Without further hesitation, because I know you all are all on the edge of your seats, this weeks theme is: Cut The Crap.  During the week I hope to “Cut the Crap” in a variety of ways.

  1. Slowly, but surely, cut out processed foods (crap) for me and the family
  2. Stop having such a crappy attitude at home around my husband and kids and at school around my co-workers and “kids”
  3. Stop making crappy excuses for things I don’t want to do: going to the gym, cleaning the house, ect.
  4. Stop spending money on extraneous crap that I just don’t need: Starbucks coffee, more clothes that won’t fit in a month, eating out.

It seems like a lot, especially in the beginning, but this is all a process and it has to start somewhere.  Anyway, I like a good challenge.

Jump?

I have been thinking a lot lately about the directionality of my life.  The end of the school year always seems to do that to me.  Or maybe it’s the springtime, I don’t know.  Point is, I have been thinking a lot about the big question of  “Is this it?”.  Half the time I’m ok with this being “my life” for the rest of my life.  They other half of the time I feel completely claustrophobic; thinking what’s the point in going on, if this is really “it”.

A friend recently asked me what I would do with my life if fear, money, daily constructs were not an object.  I easily responded that I would quit my job in order to stay home with the kids and spend more time with , them.  I felt like this was a good answer and one that I truly meant.  She then responded with “That’s what you would do for the kids.  What would you do with YOUR life; for YOU?”  And with the question I became silent, because frankly I have no idea.

Long story short, I have commitment issues.  If you know me, you know that this is true.  I have a very hard time committing to people, even friends.  I’m one of those people who doesn’t have a lot of friends, but has a few very close friends.  A shrink would probably classify this as a “fear of abandonment”; I tend to leave people before they can leave me.  Unfortunately, my commitment issues, or fear of abandonment, is not limited to people.  I tend to quit ideas, hobbies, jobs, and  many other things.  Some may say I just to prefer to be well rounded, but we all know that it a lie.  I’m constantly scared of missing out, or afraid that something better might come along.  Deep down, I know it’s also a fear of failure that makes me quit.  I took four languages in high school and (except for french), I can’t say more than a few words in any of them.  I learned how to knit, but gave up beyond simple scarves.  I learned the violin, clarinet, and flute in one year, but can’t remember much of anything.  I transferred colleges three times and grad school once, thinking there was a better experience somewhere, yet winding up exactly where I started.  Let’s not even count how many houses/apartments I’ve lived in since graduating high school 15 years ago (BTW – it’s 12, not including the 2.5 years I lived in a dorm)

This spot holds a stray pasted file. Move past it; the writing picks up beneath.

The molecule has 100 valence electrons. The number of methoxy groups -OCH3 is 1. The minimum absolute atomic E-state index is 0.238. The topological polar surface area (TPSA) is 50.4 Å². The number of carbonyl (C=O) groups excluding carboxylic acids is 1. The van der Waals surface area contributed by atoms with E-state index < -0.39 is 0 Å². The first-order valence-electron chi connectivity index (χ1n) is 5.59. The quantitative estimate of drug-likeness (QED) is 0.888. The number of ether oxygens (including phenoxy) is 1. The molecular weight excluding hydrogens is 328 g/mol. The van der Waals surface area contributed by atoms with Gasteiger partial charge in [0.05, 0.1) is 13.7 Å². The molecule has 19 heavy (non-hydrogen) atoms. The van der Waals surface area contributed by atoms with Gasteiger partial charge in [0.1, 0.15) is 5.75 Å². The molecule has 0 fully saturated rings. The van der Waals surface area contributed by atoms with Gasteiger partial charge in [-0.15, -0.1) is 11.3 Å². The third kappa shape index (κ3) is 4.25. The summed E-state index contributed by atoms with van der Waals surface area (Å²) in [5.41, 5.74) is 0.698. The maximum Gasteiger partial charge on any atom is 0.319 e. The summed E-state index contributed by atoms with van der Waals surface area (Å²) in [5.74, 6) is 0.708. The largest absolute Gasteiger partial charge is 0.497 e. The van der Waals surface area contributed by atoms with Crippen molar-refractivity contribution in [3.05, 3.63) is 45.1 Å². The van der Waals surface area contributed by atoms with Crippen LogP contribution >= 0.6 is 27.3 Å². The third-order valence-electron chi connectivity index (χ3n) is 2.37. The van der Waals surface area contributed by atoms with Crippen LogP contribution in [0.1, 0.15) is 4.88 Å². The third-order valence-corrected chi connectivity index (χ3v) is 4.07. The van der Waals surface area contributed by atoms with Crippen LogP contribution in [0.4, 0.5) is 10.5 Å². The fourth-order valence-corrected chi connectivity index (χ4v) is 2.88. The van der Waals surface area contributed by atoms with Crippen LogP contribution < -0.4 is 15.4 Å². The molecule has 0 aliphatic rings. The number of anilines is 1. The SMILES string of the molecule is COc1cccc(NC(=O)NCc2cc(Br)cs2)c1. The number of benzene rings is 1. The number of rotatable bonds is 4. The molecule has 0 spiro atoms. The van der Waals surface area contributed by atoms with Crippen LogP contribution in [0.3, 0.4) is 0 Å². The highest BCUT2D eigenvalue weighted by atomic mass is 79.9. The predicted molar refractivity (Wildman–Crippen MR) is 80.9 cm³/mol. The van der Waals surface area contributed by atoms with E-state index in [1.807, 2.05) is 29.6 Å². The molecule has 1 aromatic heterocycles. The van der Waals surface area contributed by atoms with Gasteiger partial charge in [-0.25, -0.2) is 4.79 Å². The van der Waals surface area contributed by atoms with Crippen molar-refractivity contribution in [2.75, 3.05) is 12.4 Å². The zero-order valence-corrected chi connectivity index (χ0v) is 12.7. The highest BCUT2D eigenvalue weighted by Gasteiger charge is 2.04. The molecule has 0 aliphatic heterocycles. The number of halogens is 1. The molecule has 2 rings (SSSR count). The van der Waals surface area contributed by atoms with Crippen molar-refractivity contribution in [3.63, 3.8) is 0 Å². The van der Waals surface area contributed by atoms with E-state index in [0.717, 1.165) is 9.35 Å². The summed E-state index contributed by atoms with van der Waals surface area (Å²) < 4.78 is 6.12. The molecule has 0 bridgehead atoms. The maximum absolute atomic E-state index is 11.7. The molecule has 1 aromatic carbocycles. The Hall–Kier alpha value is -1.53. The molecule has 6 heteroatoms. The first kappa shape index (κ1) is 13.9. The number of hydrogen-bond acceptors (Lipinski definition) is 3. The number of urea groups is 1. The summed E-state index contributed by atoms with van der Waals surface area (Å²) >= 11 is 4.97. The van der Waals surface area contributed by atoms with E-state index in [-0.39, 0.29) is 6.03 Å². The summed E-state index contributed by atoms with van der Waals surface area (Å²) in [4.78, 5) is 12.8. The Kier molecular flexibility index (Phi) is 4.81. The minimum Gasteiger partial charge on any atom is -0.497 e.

This was a few hours ago, and I am still thinking about this question.  And, honestly, I still have no answers.  Basically, what I have come to accept is that life is short.  Unfortunately, I seem to struggle with the age old questions: should we make the best with what we have or should be simply go all in for what we really want?  And really, when I figure out WHAT I really want,  will I ever have the courage to close my eyes, hold my breath, and jump?